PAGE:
India may not see a third wave of COVID-19 if strong measures are taken, Principal Scientific Advisor K Vijay Raghavan said on Friday. Raghavan said it's possible, but for that to happen decisive steps have to be taken and effectively implemented across the country at the state, district, and city level.
The country's top scientific officer's comments came two days after he warned that COVID-19 third wave was inevitable.
Addressing a presser of the Union Health Ministry, Raghavan noted that "if we take strong measures, the third wave may not happen in all the places or indeed anywhere at all. It depends much on how effectively the guidelines are implemented at the local level, in the states, in districts, and in the cities everywhere."
He added that "insidious asymptomatic transmission" can be stopped if the guidance about precautions, surveillance, containment, treatment, and testing is followed.
"The guidance is about precautions, about surveillance, about containment, about treatment, and about tests. This insidious asymptomatic transmission can be stopped if we follow the guidelines. This sounds difficult, it is difficult and we can and must do it," Raghavan stated.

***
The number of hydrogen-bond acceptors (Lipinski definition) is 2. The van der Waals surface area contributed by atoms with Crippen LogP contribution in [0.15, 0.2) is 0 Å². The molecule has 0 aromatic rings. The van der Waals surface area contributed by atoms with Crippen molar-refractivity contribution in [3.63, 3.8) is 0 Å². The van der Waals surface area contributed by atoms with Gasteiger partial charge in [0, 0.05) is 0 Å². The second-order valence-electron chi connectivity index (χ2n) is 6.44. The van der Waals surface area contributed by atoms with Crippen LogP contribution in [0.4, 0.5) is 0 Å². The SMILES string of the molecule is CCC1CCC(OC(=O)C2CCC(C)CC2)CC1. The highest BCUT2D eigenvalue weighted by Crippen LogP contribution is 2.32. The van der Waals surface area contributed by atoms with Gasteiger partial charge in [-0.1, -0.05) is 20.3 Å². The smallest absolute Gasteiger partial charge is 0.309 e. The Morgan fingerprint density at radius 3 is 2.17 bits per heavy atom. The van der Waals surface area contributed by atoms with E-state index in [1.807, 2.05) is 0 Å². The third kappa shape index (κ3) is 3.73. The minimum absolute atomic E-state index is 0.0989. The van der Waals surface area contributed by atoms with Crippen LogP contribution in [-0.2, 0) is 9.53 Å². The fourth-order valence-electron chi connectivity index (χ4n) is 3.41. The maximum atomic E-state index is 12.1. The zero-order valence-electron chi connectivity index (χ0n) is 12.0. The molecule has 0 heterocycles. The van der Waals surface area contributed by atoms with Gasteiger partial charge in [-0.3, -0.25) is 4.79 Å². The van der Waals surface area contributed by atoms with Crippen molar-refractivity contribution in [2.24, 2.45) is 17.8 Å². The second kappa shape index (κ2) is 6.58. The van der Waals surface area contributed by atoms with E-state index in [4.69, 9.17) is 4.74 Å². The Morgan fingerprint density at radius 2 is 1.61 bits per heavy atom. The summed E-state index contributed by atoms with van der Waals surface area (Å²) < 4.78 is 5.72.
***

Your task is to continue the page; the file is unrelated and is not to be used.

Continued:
On May 5, he said, as the virus mutates further, a third wave of COVID infection is inevitable and it is necessary to be prepared for new waves.
He said it was not expected that the second wave would hit the country with such ferocity.
"Phase three is inevitable given the higher levels of circulating virus, but it is not clear on what time-scale this phase three will occur," he had said.
Responding to a question on when the second wave, which has already infected lakhs and killed thousands, will ebb, Raghavan said it has already started declining in some places.
The number of cases and the positivity will decline and there will be a lag in hospitalisation and mortality, he added.
"There are other places of great concern all over the country. We must watch out and make sure that we take all steps to reduce and go up to the levels which are difficult to manage," he cautioned.
(With inputs from PTI.)